“Time, Chester,” said Hal in a low voice.

He got to his feet and moved toward the door, Chester close behind him.

There was a sudden crash as Hal broke the glass pane in the door with his hand. With a single movement of his arm he swept clear the remaining fragments and leaped through the opening.

As Chester followed him, Hal opened the vestibule with two swift moves and leaped to the bottom step. Then, balancing himself carefully, he dropped from the car.

Hal was conscious of his feet striking something hard. Then he went down. The next he knew, Chester had seized his arm and was dragging him to his feet, shouting:

“Quick, Hal! They’re stopping the train!”

Hal staggered to his feet and the boys dashed from the embankment and ran for the shelter of the trees. As they entered this retreat, the train stopped a short distance away, and German soldiers jumped to the ground with angry cries.

Just within the shelter of the trees, Chester stopped.

“Hurt, Hal?” he asked.

Hal shook his head.

“Guess not,” he replied. “I did a bad job when I hopped off and lost my balance. I’m all right now, though. How about yourself?”

“I made it like a railroad man,” was Chester’s reply. “But come, we must get away from here. They’re after us.”

“Which way?” demanded Hal.

“Doesn’t make any particular difference, I guess,” replied Chester; “but straight ahead suits me.”

He led the way at a rapid trot.

Behind, the lads could hear the cries of their pursuers, and they made as rapid progress as possible. After perhaps two minutes of walking, Chester, who was slightly in advance of Hal, stopped with a cry of dismay.

They had now come to the edge of the trees and with the first sight of the wide expanse of open ground before them, Chester realized that they were trapped.

“Now what do you think of that!” he ejaculated.

The little woods in which they found themselves could not have been ten rods in width or in length. The lads had simply jumped from the train in a little clump of trees. It would be but the work of a very few minutes for the German guards to surround the place and then close in on the fugitives.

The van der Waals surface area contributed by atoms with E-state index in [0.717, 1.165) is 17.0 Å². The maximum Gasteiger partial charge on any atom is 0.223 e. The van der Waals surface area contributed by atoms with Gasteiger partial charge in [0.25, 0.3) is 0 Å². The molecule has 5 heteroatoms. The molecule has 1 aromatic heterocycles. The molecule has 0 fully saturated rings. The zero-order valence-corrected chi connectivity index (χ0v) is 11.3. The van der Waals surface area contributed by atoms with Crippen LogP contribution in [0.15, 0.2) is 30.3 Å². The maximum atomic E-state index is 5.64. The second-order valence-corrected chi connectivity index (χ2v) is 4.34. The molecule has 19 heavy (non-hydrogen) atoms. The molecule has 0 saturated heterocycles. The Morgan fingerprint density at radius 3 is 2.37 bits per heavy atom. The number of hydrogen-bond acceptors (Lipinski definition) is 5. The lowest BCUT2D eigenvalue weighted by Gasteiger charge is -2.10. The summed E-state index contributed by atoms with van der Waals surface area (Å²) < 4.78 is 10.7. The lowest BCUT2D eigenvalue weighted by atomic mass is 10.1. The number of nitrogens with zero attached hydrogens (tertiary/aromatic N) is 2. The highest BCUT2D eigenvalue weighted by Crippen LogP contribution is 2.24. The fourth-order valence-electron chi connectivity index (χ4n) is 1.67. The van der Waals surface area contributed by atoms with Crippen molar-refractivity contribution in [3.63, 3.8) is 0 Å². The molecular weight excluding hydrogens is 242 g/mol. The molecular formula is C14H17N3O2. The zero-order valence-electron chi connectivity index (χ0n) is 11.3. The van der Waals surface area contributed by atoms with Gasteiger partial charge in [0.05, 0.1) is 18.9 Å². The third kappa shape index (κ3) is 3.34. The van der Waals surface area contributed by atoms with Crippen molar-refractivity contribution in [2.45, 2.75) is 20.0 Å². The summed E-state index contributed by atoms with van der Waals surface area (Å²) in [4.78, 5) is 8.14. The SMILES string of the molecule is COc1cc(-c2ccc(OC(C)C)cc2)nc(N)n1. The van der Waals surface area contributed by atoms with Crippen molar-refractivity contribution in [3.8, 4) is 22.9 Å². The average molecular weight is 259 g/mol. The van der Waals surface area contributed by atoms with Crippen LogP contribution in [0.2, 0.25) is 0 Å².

“Well, that’s what I call pretty hard luck,” declared Hal. “And here comes the enemy. Hear ’em?”

Footsteps approached from behind.

“Surrender,” replied Hal quietly. “We can’t afford to let them kill us, you know, much as we might like to fight. While there’s life there’s hope that we may still be successful.”

“Right,” Chester agreed. “Well, here they are.”

As the first German hove in sight, the man put his rifle to his shoulder and fired. The bullet passed between the two lads, who stepped quickly back.

“Wait!” called Hal before the man could fire again. “We surrender.”

He raised his hands, as did Chester.

By this time other Germans had appeared and they rushed the lads angrily.

No more shots were fired, but the first man who came within striking distance of Hal reversed his rifle quickly and brought the butt down on the boy’s unprotected head.

Hal dropped like a log.

Instantly Chester lost all idea of caution. With an angry cry he sprang at the man who had struck Hal and before the German could save himself, Chester stepped in quickly and wrenched the rifle from his hand. So quick was his action that none of the enemy had time to interfere, and raising the rifle aloft Chester served the German as the latter had his friend.

Instantly Chester became the center of a struggling knot of men. Thoroughly aroused by this unexpected resistance, the Germans attacked the lad with loud cries. Chester had no time to reverse his rifle and fire; the press of conflict was too great for that. Nevertheless, the lad fought as best he could with clubbed rifle, and then fists, feet and teeth.

The Germans snarled and shouted as they tried to bring Chester down, but Chester fought in silence.

But the odds were too great against the lad and at last he went down as a German rifle crashed on his head. He fell close beside Hal, and his head rested on his chum’s knees.

And that was all that either boy remembered of the battle.